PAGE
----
treatment response for CNV in such cases [9-15]. However, to the best of our knowledge, there are no reports regarding this treatment in patients who concurrently have the advanced form of these two diseases. In this report, we describe the changes in visual acuity and central subfield thickness (CST) on OCT after the intravitreal administration of ranibizumab for patients with neovascular AMD and severe DR.

METHODS We retrospectively reviewed 11 diabetic Korean patients with subfoveal CNV from four centers. The patients were diagnosed with severe non-proliferative diabetic retinopathy (NPDR) or proliferative diabetic retinopathy (PDR). The patients underwent initial intravitreal ranibizumab injections between September 2009 and November 2010 and had a follow-up period of at least 6 months. The inclusion criteria were eyes with at least severe NPDR or PDR (regressed PDR and early PDR) with actively leaking subfoveal CNV. DR was graded according to the Early Treatment Diabetic Retinopathy Study severity scale. [16] The exclusion criteria were as follows: (1) neovascular maculopathy associated with angioid streaks or pathological myopia; (2) diabetic patients without apparent DR, mild or moderate NPDR, or other retinal vasculopathy-like retinal vein occlusion; (3) a history of intraocular surgery within 6 months prior to treatment (including cataract surgery); or (4) presence of glaucoma. All patients provided written informed consent. This study adhered to the tenets of the Declaration of Helsinki and was approved by the Institutional Review Board of Kangbuk Samsung Hospital in Seoul, Korea.   CNV was defined according to the Treatment of Age-Related Macular Degeneration with Photodynamic Therapy (TAP) and Verteporfin therapy of subfoveal choroidal neovascularization in pathologic myopia (VIP) trials [17]. Classical CNV and occult CNV with fibrovascular pigment epithelial detachment and late leakage of undetermined origin were included. Each patient underwent an ophthalmic examination including slit-lamp biomicroscopy, indirect ophthalmoscopy, fundus color photography, fluorescein angiography (FA; TRC-NW200; Topcon, Tokyo, Japan), and optical coherence tomography (OCT) software version 4.0.1 (Carl Zeiss Meditec, Dublin, CA, USA; 3D OCT2000 Spectral Domain OCT, Topcon, CA, USA; and Cirrus HD-OCT, Carl Zeiss Meditec). The patients received three loading doses of ranibizumab (0.5 mg) injection at 1-month intervals. Aseptic technique was used in drug preparation and adhttp://e-dmj.org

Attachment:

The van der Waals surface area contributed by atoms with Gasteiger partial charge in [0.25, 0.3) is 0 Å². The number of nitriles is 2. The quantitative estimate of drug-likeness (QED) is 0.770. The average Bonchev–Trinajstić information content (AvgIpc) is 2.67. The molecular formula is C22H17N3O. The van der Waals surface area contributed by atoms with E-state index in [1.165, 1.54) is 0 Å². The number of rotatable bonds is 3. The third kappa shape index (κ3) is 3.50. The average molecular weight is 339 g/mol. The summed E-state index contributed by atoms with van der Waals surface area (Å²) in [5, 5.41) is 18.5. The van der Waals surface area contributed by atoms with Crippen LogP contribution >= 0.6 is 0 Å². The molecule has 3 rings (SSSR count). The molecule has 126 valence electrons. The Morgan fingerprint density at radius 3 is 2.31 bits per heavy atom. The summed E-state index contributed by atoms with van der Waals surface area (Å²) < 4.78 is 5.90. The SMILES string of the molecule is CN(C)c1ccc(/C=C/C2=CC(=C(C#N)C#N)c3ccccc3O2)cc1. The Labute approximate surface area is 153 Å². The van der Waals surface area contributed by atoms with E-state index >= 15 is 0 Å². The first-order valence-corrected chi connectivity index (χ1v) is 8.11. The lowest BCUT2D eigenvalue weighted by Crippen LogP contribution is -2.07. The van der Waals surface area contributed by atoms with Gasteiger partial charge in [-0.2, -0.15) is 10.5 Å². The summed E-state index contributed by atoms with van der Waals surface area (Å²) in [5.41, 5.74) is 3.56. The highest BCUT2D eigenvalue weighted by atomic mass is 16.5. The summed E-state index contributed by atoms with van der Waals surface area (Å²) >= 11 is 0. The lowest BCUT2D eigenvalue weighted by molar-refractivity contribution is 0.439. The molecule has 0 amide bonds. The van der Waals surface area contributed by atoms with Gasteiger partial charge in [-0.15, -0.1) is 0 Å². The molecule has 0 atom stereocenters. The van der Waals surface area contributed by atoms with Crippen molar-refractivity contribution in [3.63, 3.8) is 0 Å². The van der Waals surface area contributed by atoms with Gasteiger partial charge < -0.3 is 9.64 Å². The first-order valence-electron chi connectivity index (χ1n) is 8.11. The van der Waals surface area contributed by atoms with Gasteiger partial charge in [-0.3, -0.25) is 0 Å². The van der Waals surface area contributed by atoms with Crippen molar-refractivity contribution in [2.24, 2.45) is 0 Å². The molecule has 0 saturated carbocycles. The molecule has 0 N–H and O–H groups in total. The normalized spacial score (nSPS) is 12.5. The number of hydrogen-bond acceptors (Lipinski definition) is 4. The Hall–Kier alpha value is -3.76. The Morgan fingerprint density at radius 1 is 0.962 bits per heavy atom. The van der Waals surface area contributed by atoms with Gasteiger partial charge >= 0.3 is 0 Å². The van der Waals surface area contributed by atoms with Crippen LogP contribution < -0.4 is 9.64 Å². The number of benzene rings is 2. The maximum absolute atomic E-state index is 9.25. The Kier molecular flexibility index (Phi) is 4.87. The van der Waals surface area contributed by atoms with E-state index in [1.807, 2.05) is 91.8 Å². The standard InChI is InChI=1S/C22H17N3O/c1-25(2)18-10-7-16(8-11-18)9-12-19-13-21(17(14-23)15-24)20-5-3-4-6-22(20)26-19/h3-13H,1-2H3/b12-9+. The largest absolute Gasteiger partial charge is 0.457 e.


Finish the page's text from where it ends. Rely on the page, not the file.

Diabetes Metab J 2015;39:46-50

ministration. After the loading period, patients were instructed to return to the clinic in 4 to 6 weeks. If a patient presented with signs of CNV activity, such as a new hemorrhage, edema, or subretinal fluid, an additional injection was performed. Patients without signs of CNV activity on examination were followed at an average interval of 3 months. Clinical characteristics including age, gender distribution, stage of DR, and CNV type were evaluated. Best-corrected visual acuity (BCVA) and CST were measured at every visit, and changes in BCVA and CST from baseline were evaluated at 1, 3, 6, and 12 months after treatment.   Re-evaluation of the patients included BCVA, slit-lamp examination, fundus examination, OCT, and/or FA.   Statistical analyses were performed using IBM SPSS Statistics 19.0 (IBM Co., Armonk, NY, USA). The data are presented as mean±standard deviation. For statistical analysis, BCVA values were converted to logarithm of the minimum angle of resolution (logMAR) scale. Wilcoxon’s signed ranks test was performed to examine changed in BCVA or CST from baseline. P values

Intravitreal ranibizumab for subfoveal choroidal neovascularization from age-related macular degeneration with combined severe diabetic retinopathy.

To evaluate the efficacy of intravitreal ranibizumab for subfoveal choroidal neovascularization (CNV) from age-related macular degeneration (AMD) with...